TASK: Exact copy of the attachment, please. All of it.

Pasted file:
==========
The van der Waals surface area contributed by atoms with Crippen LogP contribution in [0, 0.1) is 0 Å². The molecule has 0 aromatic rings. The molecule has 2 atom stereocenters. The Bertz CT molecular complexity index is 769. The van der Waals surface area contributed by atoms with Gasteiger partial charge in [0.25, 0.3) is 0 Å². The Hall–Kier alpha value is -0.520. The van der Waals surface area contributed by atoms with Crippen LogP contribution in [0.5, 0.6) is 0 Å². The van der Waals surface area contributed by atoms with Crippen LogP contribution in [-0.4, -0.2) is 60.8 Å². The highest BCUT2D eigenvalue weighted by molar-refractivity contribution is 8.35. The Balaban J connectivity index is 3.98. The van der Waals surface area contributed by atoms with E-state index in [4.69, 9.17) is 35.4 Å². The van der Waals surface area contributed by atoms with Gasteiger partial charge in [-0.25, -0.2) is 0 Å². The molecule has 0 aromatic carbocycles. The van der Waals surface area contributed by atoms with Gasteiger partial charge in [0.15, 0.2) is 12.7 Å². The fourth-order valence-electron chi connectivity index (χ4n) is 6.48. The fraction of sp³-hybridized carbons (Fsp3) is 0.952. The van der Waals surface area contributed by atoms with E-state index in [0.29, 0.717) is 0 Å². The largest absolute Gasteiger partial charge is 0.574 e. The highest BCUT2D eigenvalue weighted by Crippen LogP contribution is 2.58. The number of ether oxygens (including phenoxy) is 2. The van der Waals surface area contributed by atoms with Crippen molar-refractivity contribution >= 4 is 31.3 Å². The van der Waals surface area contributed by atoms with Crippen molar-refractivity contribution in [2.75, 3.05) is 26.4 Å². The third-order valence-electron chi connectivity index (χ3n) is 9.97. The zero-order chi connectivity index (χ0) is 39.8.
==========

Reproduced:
The van der Waals surface area contributed by atoms with Crippen LogP contribution in [0, 0.1) is 0 Å². The molecule has 0 aromatic rings. The molecule has 2 atom stereocenters. The Bertz CT molecular complexity index is 769. The van der Waals surface area contributed by atoms with Gasteiger partial charge in [0.25, 0.3) is 0 Å². The Hall–Kier alpha value is -0.520. The van der Waals surface area contributed by atoms with Crippen LogP contribution in [0.5, 0.6) is 0 Å². The van der Waals surface area contributed by atoms with Crippen LogP contribution in [-0.4, -0.2) is 60.8 Å². The highest BCUT2D eigenvalue weighted by molar-refractivity contribution is 8.35. The Balaban J connectivity index is 3.98. The van der Waals surface area contributed by atoms with E-state index in [4.69, 9.17) is 35.4 Å². The van der Waals surface area contributed by atoms with Gasteiger partial charge in [-0.25, -0.2) is 0 Å². The molecule has 0 aromatic carbocycles. The van der Waals surface area contributed by atoms with Gasteiger partial charge in [0.15, 0.2) is 12.7 Å². The fourth-order valence-electron chi connectivity index (χ4n) is 6.48. The fraction of sp³-hybridized carbons (Fsp3) is 0.952. The van der Waals surface area contributed by atoms with E-state index in [0.29, 0.717) is 0 Å². The largest absolute Gasteiger partial charge is 0.574 e. The highest BCUT2D eigenvalue weighted by Crippen LogP contribution is 2.58. The number of ether oxygens (including phenoxy) is 2. The van der Waals surface area contributed by atoms with Crippen molar-refractivity contribution >= 4 is 31.3 Å². The van der Waals surface area contributed by atoms with Crippen molar-refractivity contribution in [2.75, 3.05) is 26.4 Å². The third-order valence-electron chi connectivity index (χ3n) is 9.97. The zero-order chi connectivity index (χ0) is 39.8.